Part of what I’m wrestling with here is just the idea that some of the things I do or like might be things that HaShem really doesn’t care about. As someone raised in several faith traditions where even my thoughts (never mind my actions) could be sinful, this is hard to wrap my head around. In Catholicism, you confess everything, even if it was only a thought. In Judaism, it seems, your confessions are mostly to the people who were harmed by your action or inaction, and a once-a-year apology to G-d for the mistakes you’ve made and the offenses you’ve made against him alone.

Any thoughts? This is one place I can’t seem to find a lot of guidance.

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Filed under GLBT, Judaism, Wrestling Matches

Wrestling Match #7: There’s Always One More Thing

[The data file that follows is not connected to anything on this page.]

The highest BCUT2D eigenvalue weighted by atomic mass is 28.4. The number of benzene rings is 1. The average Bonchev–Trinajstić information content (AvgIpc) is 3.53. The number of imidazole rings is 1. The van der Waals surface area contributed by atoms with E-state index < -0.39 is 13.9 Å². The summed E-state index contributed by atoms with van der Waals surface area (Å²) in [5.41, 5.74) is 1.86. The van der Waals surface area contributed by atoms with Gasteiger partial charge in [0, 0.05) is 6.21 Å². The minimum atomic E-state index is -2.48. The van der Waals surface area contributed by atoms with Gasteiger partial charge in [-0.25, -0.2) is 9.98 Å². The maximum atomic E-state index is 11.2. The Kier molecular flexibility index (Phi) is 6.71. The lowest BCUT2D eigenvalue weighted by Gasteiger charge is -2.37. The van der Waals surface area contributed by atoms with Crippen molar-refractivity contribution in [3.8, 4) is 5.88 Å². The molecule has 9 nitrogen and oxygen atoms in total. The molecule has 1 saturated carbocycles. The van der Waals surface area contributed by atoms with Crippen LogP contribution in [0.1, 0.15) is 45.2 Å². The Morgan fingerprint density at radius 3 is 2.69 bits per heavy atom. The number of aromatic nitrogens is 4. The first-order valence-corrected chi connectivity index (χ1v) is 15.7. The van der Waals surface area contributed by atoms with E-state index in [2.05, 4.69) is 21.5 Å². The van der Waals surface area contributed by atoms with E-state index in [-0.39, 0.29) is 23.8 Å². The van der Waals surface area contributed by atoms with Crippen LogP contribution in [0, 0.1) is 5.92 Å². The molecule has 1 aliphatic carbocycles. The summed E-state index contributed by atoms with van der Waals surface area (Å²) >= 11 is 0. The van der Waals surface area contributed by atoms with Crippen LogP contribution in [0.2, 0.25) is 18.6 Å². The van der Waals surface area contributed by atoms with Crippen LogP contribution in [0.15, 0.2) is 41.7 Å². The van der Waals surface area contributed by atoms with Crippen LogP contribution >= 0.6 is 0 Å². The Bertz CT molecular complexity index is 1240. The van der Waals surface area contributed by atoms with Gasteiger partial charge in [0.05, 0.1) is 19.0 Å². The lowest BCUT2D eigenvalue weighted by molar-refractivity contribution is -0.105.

So, my weekend obligation is finally over, and my kids are coming over tomorrow night for the weekend, for the first time in a couple of months due to my weekend obligation and their school schedules. They’re not young – they’re in their late teens – but for the next two nights we’ll have them here, and that changes things. It means that going to Shabbat services, or even lighting candles tomorrow, is out of the question. They don’t even know that I’m pursuing this path yet, and I don’t want to upset them on the first time I’ve seen them in two months.

But still.

Tonight my gentile partner asked me why I hadn’t contacted a rabbi yet, and I didn’t have a good answer. Except… I’m scared to. I feel like I’m not prepared enough.

I feel like I need to have already Read All The Books, and been to services a few (dozen) times, and have all the prayers memorized, and have read at least one full tractate in the original Aramaic, and be able to read Hebrew fluently so I don’t come across like a poseur or a fake. It’s just that old presumption hangover coming back to bite me, I know that…

… except I don’t. Not always.